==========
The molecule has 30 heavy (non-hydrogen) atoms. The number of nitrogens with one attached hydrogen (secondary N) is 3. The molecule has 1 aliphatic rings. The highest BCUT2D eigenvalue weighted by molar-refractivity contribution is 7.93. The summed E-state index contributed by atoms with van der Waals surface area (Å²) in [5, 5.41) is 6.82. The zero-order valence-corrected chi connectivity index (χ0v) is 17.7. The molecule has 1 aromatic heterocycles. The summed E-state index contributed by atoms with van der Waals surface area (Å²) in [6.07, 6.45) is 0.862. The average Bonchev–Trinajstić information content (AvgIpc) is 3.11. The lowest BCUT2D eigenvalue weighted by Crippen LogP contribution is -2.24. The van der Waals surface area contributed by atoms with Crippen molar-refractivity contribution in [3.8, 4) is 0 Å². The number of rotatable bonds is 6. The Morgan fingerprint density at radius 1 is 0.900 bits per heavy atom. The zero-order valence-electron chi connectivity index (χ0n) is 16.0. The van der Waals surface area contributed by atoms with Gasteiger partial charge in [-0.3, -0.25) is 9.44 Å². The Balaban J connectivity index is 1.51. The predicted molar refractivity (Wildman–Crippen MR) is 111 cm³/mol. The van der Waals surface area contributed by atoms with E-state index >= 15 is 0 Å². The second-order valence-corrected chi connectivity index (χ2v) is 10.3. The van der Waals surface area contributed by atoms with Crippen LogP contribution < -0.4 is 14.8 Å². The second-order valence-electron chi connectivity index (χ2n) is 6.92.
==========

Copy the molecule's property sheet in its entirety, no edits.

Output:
The molecule has 30 heavy (non-hydrogen) atoms. The number of nitrogens with one attached hydrogen (secondary N) is 3. The molecule has 1 aliphatic rings. The highest BCUT2D eigenvalue weighted by molar-refractivity contribution is 7.93. The summed E-state index contributed by atoms with van der Waals surface area (Å²) in [5, 5.41) is 6.82. The zero-order valence-corrected chi connectivity index (χ0v) is 17.7. The molecule has 1 aromatic heterocycles. The summed E-state index contributed by atoms with van der Waals surface area (Å²) in [6.07, 6.45) is 0.862. The average Bonchev–Trinajstić information content (AvgIpc) is 3.11. The lowest BCUT2D eigenvalue weighted by Crippen LogP contribution is -2.24. The van der Waals surface area contributed by atoms with Crippen molar-refractivity contribution in [3.8, 4) is 0 Å². The number of rotatable bonds is 6. The Morgan fingerprint density at radius 1 is 0.900 bits per heavy atom. The zero-order valence-electron chi connectivity index (χ0n) is 16.0. The van der Waals surface area contributed by atoms with Gasteiger partial charge in [-0.3, -0.25) is 9.44 Å². The Balaban J connectivity index is 1.51. The predicted molar refractivity (Wildman–Crippen MR) is 111 cm³/mol. The van der Waals surface area contributed by atoms with E-state index >= 15 is 0 Å². The second-order valence-corrected chi connectivity index (χ2v) is 10.3. The van der Waals surface area contributed by atoms with Crippen LogP contribution < -0.4 is 14.8 Å². The second-order valence-electron chi connectivity index (χ2n) is 6.92.